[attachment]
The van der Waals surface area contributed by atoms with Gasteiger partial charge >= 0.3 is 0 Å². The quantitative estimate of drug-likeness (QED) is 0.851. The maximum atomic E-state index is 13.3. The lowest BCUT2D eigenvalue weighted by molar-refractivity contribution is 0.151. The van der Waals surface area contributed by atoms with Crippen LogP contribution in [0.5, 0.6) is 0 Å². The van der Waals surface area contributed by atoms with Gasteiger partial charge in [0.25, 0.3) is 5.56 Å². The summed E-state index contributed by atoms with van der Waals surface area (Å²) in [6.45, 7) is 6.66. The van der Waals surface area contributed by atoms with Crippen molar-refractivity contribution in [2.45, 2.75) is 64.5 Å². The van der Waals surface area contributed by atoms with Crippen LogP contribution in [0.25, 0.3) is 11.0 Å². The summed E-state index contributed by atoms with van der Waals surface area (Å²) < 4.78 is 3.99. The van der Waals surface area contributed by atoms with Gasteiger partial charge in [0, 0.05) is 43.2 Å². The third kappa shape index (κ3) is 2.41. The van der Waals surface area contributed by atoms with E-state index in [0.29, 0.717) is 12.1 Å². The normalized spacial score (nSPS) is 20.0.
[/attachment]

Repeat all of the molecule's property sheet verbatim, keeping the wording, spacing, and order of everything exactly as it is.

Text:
The van der Waals surface area contributed by atoms with Gasteiger partial charge >= 0.3 is 0 Å². The quantitative estimate of drug-likeness (QED) is 0.851. The maximum atomic E-state index is 13.3. The lowest BCUT2D eigenvalue weighted by molar-refractivity contribution is 0.151. The van der Waals surface area contributed by atoms with Crippen LogP contribution in [0.5, 0.6) is 0 Å². The van der Waals surface area contributed by atoms with Gasteiger partial charge in [0.25, 0.3) is 5.56 Å². The summed E-state index contributed by atoms with van der Waals surface area (Å²) in [6.45, 7) is 6.66. The van der Waals surface area contributed by atoms with Crippen molar-refractivity contribution in [2.45, 2.75) is 64.5 Å². The van der Waals surface area contributed by atoms with Crippen LogP contribution in [0.25, 0.3) is 11.0 Å². The summed E-state index contributed by atoms with van der Waals surface area (Å²) < 4.78 is 3.99. The van der Waals surface area contributed by atoms with Gasteiger partial charge in [0, 0.05) is 43.2 Å². The third kappa shape index (κ3) is 2.41. The van der Waals surface area contributed by atoms with E-state index in [0.29, 0.717) is 12.1 Å². The normalized spacial score (nSPS) is 20.0.